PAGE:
Webster's Revised Unabridged Dictionary
L. tenacitas,: cf. F. ténacité,. See Tenacious
Chambers's Twentieth Century Dictionary
L. tenaxtenēre.


In literature:

They were marked by certain weaknesses, but as a rule inherited a slow tenacity from their Indian ancestors.
"The Lure of the North" by Harold Bindloss
Benares is crowded with examples of the same unconscious tenacity.
"New Ideas in India During the Nineteenth Century" by John Morrison
It is only a question of their tenacity.
"Handbook of Home Rule (1887)" by W. E. Gladstone et al.
Holding on with desperate tenacity to the knife, both clinched with their left hands.
"Lippincott's Magazine, August, 1885" by Various
Soluble glass both stiffens and weakens the stuff, depriving it both of elasticity and tenacity.
"The Art of Travel" by Francis Galton
But the prevailing note was one of utter weariness coupled with dogged tenacity.
"A Student in Arms" by Donald Hankey
The tenacity of life displayed by BULL is paralleled by a case quoted by LE VAILLANT.
"Punch, or the London Charivari, Vol. 1, September 12, 1841" by Various
He was a man, with a man's trained tenacity of purpose and experienced quickness of resource.
"The Brimming Cup" by Dorothy Canfield Fisher
The tenacity of the old superstition is extraordinary, and we can see it in the case of Canada.
"The Framework of Home Rule" by Erskine Childers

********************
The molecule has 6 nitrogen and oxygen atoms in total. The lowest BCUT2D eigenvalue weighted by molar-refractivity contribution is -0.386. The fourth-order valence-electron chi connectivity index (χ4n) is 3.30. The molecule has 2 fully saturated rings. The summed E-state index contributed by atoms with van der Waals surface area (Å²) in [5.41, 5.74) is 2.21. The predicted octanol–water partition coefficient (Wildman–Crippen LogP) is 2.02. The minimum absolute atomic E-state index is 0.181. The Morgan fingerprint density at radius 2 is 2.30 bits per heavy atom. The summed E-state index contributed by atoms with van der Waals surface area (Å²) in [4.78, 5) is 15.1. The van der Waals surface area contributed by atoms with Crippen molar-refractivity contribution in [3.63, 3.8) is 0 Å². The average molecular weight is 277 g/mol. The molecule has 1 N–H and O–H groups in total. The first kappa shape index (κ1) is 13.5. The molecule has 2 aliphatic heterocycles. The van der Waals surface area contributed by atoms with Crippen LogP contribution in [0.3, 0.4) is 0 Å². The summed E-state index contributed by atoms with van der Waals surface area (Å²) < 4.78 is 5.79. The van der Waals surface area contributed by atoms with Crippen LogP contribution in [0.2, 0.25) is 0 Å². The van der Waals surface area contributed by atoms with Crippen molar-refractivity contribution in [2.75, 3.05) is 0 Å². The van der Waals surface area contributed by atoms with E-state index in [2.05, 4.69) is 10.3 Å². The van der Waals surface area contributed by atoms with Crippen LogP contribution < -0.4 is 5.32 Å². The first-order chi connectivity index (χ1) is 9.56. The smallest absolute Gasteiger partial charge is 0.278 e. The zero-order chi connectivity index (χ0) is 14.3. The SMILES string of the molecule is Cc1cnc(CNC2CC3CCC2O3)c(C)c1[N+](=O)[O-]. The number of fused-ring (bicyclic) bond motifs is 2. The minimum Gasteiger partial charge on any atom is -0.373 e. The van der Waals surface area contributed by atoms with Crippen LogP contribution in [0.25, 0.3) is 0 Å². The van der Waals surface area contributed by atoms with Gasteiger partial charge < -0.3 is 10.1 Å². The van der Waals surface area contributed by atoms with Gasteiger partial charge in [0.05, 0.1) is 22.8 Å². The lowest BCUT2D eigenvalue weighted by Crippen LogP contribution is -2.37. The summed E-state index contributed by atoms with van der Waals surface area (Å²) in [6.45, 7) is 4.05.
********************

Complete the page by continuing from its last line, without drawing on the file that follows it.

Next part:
And as regards the tenacity of those convictions, it is with them as it is in plant life.
"Origin of the Anglo-Boer War Revealed (2nd ed.)" by C. H. Thomas

In news:

The Pulitzer Prize-winning columnist, who died Wednesday, set an example of fairness and tenacity.
Crone has the tenacity to make it work, says Evans, who was Crone 's boss when both worked in the supply chain practice at Andersen Consulting in the mid-1990s.
Savannah business leader chases success with tenacity .
US Sen Arlen Specter's roots inspired tolerance, tenacity , friends say at Pa.
The tenacity of NASCAR's Jeff Gordon.
Tony Scott's tenacity was on display with 'Unstoppable'.
In Times Of Drought, Movies Show Tenacity Of Life.
A gold medalist's tenacity inside a youthful demeanor.
Dedication, tenacity made recovery possible.
Local lawmen's tenacity paid off.
Key to job hunt is tenacity .
Knights' trademark tenacity fuels club's semifinal win.
Trixia Apiado of Kettering lost her dream trip to Italy and Greece because of a visa snafu, but she learned an all-American lesson in tenacity .
RG3, Redskins need newfound ' tenacity ' and 'attitude' to continue on Thanksgiving vs Cowboys.
John Starks never stopped hustling on the basketball court, so it's not a surprise that he has brought that same tenacity to his life after playing.

In science:

Likewise, Warren’s tenacity for getting dead argon lasers, circuits, ion traps, and graduate students running again demonstrates a deep reserve of patience and experience I only wish to inherit.
Single barium ion spectroscopy: light shifts, hyperfine structure, and progress on an optical frequency standard and atomic parity violation
As usual, I benefitted a lot from the tenacity and wisdom of my collaborators David Broadhurst and Alain Connes.
Feynman diagrams and polylogarithms: shuffles and pentagons